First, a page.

Or so goes the poem by Emily Dickenson (Poem 254 ca. 1861).
The reason I quote this poem you ask? Well, I received a call from Glen Davis this morning about some observations he made at TNC's Cape May Migratory Bird Refuge (a.k.a. the Meadows) last evening. He called to let me know that he had heard a Least Bittern calling at the back side (beach end) of the Meadows for about 10 min. at around 8:30 p.m. I am not sure exactly sure where he heard the bird, the call was breaking up as he was calling me form the boat he is working on doing sea/waterbird surveys. What I did get was that he was not 100% sure either if the bird was calling form the middle pond or of the to the side of the trail. Like I say this all happened at the back of the property.
Why did I equate this observation with the poem? Well, for one it's one of Laura's favorite poems and, because to me this means that the recent restoration of this property may be showing signs of its effectiveness. As many of you may remember the TNC property was closed for most of fall and through the spring about a year ago. One question I am asked quite frequently (especially on Laura's Twilight Watch walk which takes place at the Meadows in the fall keep an eye on the Naturalist Calendar for the updated fall schedule when available) is whether or not I think that the restoration will truly be effective. While I have many thoughts on the subject, I do think that ultimately the restoration that took pace was a good thing. If nothing else than to reduce the amount of Phragmities that was choking out the place. But, as I answer this question pretty much every time, restoration project's effectiveness are usually measured in time. We'll see if this restoration meets its intended goals over the next few years. One thing to keep in mind is that when humans intervene and carry out these types of projects we usually have certain species or gaols in mind that are trying to be met. No matter how through the detail on the restoration plan or how much funding there is to carry out the restoration, humans will never be able to match the natural process in the world. Take it form me, I'm originally from Florida, a state which consistently allows developers to bulldoze and fill in wetlands under the guise that the developer can build a smaller mitigated wetland in its place and all will be okay. At least it might be a little better if the state actually enforced this crazy mitigation most of the time. But none the less you have to allow time for nature to change things the way they need to be changed. Yes, there is a lot of work to continue to up keep the restoration but nature has a funny way of always doing what it wants in the end.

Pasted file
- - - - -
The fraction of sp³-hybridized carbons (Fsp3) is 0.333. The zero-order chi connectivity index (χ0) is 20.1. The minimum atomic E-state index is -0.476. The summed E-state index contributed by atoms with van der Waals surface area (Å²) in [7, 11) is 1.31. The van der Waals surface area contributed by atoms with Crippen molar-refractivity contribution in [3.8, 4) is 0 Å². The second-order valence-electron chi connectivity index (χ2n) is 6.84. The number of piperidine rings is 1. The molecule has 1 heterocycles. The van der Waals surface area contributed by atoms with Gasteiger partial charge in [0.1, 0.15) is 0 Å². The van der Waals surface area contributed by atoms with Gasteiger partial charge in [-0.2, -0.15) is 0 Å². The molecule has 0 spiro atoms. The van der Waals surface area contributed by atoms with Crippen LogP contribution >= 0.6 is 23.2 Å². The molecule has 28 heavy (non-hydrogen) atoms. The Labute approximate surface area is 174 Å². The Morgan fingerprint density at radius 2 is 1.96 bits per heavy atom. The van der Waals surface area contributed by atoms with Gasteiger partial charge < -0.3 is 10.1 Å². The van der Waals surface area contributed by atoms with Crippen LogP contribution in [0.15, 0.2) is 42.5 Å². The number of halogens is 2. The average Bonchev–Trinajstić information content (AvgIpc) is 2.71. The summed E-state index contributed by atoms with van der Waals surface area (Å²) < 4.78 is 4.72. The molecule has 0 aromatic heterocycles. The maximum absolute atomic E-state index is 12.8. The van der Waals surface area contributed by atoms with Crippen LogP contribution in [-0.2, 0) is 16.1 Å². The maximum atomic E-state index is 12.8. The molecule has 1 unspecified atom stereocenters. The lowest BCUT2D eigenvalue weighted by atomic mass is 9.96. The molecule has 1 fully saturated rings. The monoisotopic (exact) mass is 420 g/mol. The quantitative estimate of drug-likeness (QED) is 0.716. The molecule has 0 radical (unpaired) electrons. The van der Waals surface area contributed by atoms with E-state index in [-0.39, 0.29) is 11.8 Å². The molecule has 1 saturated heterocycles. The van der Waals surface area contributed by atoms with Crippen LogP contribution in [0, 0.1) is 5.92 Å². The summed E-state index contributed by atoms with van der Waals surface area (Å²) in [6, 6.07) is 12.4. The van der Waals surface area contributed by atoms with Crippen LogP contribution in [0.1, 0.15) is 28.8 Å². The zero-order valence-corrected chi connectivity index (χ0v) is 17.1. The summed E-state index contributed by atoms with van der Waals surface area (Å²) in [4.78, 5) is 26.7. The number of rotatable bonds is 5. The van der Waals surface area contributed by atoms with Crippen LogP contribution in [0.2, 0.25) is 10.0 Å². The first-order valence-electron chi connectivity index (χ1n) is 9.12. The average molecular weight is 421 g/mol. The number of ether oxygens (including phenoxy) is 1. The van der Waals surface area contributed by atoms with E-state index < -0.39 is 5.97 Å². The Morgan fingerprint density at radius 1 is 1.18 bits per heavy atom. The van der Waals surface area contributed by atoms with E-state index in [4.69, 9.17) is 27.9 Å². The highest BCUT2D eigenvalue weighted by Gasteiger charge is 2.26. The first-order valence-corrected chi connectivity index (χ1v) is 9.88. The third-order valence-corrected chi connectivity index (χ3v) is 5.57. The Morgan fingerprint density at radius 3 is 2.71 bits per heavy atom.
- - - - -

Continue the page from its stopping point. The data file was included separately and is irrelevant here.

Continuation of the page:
So, the short answer is that I am truly hopefully that this is a sign of things to come. It may not be and this may just happen to be a mid-breeding season wandering bittern who is looking for a good place to set up and try to attract a mate. Or, it could mean that there is enough suitable habitat that a Least Bittern likes the looks of the habitat enough that it would think about hanging there for a little while. Wait, that is already the case...... only time will tell ....
Also of note from Glen, 12 count 'em, twelve, White-rumped Sandpipers. Now as you may know, White-rumped Sandpiper is not an extremely rare bird here at all, especially in the fall. But twelve at this time of year is rare. They should be in the Arctic breeding right now. In fact the south bound migrants of this species don't show up in Cape May until later July usually (according to Sibley's The Birds of Cape May). One thing I like about birding is you more often than not, walk away with more questions than answers. So, are these non-breeding individuals or very early southern migrants? My guess would be non-breeding, but we are edging closer and closer to those first waves of south bound shorebirds.
Lastly, there was a nice alternate plumage Lesser Yellowlegs at the Meadows as well.